Rights and an English divorce

Mrs Owens and the Supreme Court

 

Mrs Owens has been given permission to appeal to the Supreme Court. She is challenging the decision of a circuit judge and the Court of Appeal (Owens v Owens [2017] EWCA Civ 182, [2017] 4 WLR 74) to find that, though her marriage had unquestionably broken down, she failed to prove that her husband had behaved in a way which showed that she could not reasonably be expected to live with him.

 

The relevant law is set out at Matrimonial Causes Act 1973 s 1. There is one ground for divorce: either party to a marriage can petition for divorce (A) ‘on the ground that the marriage has broken down irretrievably’; but a court can only say there is irretrievable breakdown if one of five ‘facts’ are proved including (s 1(2)(b)): ‘that the respondent [(B)] has behaved in such a way that [A] cannot reasonably be expected to live with [(B)]’.

 

Though they considered that Mrs Owens’s (ie A’s in her case) marriage had broken down irretrievably, the Court of Appeal felt unable to say that she could not be expected to live with Mr Owens (see eg comment at ‘Owens: a dead marriage but no divorce’ [2017] New Law Journal 31 March, David Burrows; and here). The logic of the court’s conclusion, based only on the words of s 1, is difficult to follow. But what of its logic, in terms of Mrs Owens’s personal – or ‘human’ – rights (under European Convention 1950 and generally)?

 

European Convention 1950 and Mrs Owens’s rights

 

In Owens Sir James Munby P commented on Mrs Owens’s advocate’s assertion that European Convention 1950 Arts 8 and 12 supported her case. He said, of Mr Owens’s reply to this assertion, with which he agreed, that there is ‘no Convention right to be divorced nor, if domestic law permits divorce, is there any Convention right to a favourable outcome in such proceedings’.

 

Art 12 declares that those of ‘marriageable age have the right to marry’; and nothing is said of divorce. Art 8 deals with respect for a person’s ‘private and family life [and] his or her home’. Sir James described Mrs Owens’s advocate’s argument under Art 8 as:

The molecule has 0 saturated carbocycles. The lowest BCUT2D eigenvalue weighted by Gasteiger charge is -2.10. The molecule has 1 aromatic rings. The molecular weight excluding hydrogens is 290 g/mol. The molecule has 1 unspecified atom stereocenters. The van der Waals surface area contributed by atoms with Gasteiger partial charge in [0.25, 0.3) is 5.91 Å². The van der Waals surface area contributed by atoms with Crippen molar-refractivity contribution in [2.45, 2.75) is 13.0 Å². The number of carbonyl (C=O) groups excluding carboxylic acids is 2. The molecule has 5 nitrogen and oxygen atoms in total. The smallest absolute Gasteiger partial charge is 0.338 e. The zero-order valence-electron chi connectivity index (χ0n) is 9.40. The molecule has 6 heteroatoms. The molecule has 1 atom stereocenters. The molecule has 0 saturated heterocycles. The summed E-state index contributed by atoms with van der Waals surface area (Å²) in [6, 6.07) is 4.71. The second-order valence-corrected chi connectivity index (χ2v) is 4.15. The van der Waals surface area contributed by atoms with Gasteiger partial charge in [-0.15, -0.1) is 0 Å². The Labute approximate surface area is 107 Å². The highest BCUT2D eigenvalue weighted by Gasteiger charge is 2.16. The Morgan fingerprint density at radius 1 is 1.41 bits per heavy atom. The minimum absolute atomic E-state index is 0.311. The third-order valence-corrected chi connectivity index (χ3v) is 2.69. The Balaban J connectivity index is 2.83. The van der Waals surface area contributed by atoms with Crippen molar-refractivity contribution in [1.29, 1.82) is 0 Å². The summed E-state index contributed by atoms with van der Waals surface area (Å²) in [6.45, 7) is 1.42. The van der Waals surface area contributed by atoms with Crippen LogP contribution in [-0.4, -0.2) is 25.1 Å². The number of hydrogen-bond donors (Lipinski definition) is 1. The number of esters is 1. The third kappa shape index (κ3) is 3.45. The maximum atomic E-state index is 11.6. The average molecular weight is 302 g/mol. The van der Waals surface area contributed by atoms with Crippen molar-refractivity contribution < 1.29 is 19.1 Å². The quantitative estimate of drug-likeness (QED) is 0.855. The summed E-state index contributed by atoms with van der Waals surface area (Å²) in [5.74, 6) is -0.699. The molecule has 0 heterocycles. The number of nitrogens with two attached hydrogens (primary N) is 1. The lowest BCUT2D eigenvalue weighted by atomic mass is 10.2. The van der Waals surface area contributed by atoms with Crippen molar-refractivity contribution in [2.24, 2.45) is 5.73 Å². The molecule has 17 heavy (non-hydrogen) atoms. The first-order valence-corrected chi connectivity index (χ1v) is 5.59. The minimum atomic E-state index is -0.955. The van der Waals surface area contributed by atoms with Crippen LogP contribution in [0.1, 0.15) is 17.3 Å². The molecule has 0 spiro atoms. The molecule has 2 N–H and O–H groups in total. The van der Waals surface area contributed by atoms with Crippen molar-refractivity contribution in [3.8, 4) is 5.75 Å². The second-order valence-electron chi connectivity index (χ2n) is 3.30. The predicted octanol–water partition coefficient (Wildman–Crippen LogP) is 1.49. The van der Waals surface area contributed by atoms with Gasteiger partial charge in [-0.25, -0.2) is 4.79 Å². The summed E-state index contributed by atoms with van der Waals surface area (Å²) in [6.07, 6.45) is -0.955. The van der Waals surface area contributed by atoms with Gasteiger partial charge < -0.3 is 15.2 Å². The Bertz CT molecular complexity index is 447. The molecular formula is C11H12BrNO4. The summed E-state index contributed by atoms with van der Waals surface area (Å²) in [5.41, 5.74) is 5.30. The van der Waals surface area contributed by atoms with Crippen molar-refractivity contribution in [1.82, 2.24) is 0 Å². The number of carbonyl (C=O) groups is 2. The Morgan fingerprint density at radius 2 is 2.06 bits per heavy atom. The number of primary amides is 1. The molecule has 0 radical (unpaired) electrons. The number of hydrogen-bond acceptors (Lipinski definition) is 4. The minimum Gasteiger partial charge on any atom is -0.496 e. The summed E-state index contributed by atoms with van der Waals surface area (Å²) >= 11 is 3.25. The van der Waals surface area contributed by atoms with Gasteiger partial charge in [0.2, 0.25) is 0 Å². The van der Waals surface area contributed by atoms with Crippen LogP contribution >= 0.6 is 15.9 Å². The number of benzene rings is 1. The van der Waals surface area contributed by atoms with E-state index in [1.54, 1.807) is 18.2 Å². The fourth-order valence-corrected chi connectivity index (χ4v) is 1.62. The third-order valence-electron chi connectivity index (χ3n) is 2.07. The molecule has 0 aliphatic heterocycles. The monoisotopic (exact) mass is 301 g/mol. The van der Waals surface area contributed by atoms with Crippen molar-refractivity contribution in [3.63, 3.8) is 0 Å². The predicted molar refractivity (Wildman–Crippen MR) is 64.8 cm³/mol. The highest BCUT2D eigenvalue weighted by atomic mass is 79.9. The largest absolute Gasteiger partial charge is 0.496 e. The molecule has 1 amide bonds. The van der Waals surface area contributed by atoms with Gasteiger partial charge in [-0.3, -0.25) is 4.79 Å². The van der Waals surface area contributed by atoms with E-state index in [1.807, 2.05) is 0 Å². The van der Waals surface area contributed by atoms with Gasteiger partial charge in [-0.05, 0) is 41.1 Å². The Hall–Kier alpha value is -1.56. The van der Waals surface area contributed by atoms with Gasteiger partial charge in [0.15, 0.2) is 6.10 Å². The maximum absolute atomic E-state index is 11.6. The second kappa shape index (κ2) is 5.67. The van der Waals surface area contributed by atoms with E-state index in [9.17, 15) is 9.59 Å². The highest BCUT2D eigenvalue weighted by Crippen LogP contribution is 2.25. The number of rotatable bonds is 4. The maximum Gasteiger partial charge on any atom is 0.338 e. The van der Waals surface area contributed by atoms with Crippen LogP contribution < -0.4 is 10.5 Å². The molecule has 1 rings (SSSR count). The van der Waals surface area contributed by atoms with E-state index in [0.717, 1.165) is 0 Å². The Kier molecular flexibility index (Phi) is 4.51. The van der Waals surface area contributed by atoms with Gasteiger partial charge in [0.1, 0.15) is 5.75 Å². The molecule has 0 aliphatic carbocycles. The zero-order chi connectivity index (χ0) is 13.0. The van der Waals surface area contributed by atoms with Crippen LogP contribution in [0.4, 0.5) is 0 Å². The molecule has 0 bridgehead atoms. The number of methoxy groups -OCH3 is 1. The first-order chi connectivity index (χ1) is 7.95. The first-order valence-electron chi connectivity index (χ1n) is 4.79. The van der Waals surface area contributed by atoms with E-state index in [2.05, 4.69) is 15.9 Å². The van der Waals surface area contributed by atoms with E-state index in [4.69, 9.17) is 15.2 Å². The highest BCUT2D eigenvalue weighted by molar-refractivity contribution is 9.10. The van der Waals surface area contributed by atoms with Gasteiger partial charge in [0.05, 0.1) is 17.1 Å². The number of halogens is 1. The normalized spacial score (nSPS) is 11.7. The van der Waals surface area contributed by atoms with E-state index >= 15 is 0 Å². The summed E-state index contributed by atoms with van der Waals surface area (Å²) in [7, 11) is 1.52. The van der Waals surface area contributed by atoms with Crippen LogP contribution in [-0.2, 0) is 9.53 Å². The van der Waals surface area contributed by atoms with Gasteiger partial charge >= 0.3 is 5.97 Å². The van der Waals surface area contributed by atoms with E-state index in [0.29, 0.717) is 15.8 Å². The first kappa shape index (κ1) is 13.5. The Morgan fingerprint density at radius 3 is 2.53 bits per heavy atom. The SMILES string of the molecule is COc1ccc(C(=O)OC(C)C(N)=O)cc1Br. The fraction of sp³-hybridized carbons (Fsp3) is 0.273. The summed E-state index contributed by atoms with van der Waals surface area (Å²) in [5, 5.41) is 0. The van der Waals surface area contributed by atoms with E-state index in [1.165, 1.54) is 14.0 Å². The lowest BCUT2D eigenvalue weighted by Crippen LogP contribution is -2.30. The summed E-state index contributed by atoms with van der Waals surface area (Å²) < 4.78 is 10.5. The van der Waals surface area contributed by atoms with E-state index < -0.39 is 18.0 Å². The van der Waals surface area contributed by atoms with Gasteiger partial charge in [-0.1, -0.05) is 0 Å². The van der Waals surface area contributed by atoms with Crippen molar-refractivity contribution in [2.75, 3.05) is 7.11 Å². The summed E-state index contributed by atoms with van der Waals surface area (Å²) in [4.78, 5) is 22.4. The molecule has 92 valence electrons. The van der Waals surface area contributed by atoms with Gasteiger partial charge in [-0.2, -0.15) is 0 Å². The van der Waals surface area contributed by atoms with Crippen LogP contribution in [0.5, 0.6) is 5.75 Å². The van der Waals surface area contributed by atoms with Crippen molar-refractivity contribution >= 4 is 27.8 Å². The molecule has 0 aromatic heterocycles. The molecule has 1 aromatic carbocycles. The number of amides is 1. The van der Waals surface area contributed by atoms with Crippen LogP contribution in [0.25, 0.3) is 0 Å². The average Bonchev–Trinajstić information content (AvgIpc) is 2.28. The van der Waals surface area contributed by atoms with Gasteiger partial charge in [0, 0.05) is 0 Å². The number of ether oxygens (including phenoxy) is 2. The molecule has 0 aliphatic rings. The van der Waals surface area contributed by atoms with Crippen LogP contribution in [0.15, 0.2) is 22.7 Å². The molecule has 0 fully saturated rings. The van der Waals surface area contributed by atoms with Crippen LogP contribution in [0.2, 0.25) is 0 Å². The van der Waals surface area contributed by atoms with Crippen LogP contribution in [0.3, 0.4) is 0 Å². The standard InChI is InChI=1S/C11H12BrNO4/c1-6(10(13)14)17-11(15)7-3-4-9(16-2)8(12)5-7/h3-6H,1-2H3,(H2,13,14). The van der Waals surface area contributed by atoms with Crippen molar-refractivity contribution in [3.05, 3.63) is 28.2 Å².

[54] … He invites us to consider what level of ‘fault’ must be established to obtain a divorce and whether dispositive, or at least greater, weight should be given to the petitioner’s wishes and feelings. More profoundly, he invites us to consider whether the requirement to prove ‘fault’ is consistent with Articles 8 and 12

 

If this was the advocates’ argument it was, indeed, an odd line for him to take. Section 1(2)(b) does not require anyone to prove ‘fault’. It asks an open question: has a spouse behaved in such a way that the other spouse cannot live with her or him? That need not be because they are at fault. It requires proof only that B has acted in a way that A ‘cannot reasonably be expected to live with’ B. A must be able to say that her marriage is dead (as in the Owens case, and as the court found). Each party surely should then be able to move on?

 

Respect for ‘private and family life’: rights to privacy

 

If European Convention 1950 is necessary to all this, Art 8 seems to me to be relevant. I cannot see that Art 12 has any relevance. It is difficult to see how respect for a person’s ‘private life’ (‘private and family’ are disjunctive: they mean two different things. They are not both part of the same concept) is consistent with requiring either party to a dead marriage to going on living with the other spouse (as the court knew was likely to be the effect of their decision for Mrs Owens).

 

Looked at as a question of right separate from European Convention 1950, it is necessary to find a duty to which the right is corollary (or reflective). Do I have a duty to live with someone I no longer want to share a home with? If there is no marriage the answer is resoundingly: no. If I am married to that person, why is my duty any different? If it is different, does not the right not to be discriminated against (Art 14) apply (marriage is an ‘other status’ as referred to in Art 14).

 

In law spouses must make arrangements for financial support for one another (or the court can order it: Matrimonial Causes Act 1973 Pt 2). That is a statutory duty bred of a right to financial support from the weaker spouse (the same does not apply if we are not married). That right would be protected – enhanced even – if Mrs Owens’s marriage is dissolved.

 

But to find – as did the Court of Appeal – a right vested in Mr Owens to expect of Mrs Owens a form of conjugal cohabitation (and thus no right in Mrs Owens to claim financial support till her marriage is dissolved) is not in any statute. Is such a right implied by English law? That it is, is the logic of the Court of Appeal’s decision.

 

Does the requirement to live in an unwanted and loveless relationship interfere with a person’s ‘family life [and] home’? Common sense – and, it must be hoped, the law – must surely say ‘yes’? If MCA 1973 s 1(2)(b) says what the Court of Appeal says it says – and I do not think it does require them to find as they did in Owens – then Mrs Owens needs also to seek a declaration of incompatibility with her rights (in Arts 8 and 14) under Human Rights Act 1998 s 4.

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No-fault divorce: 2017

Time to re-think no fault divorce after Owens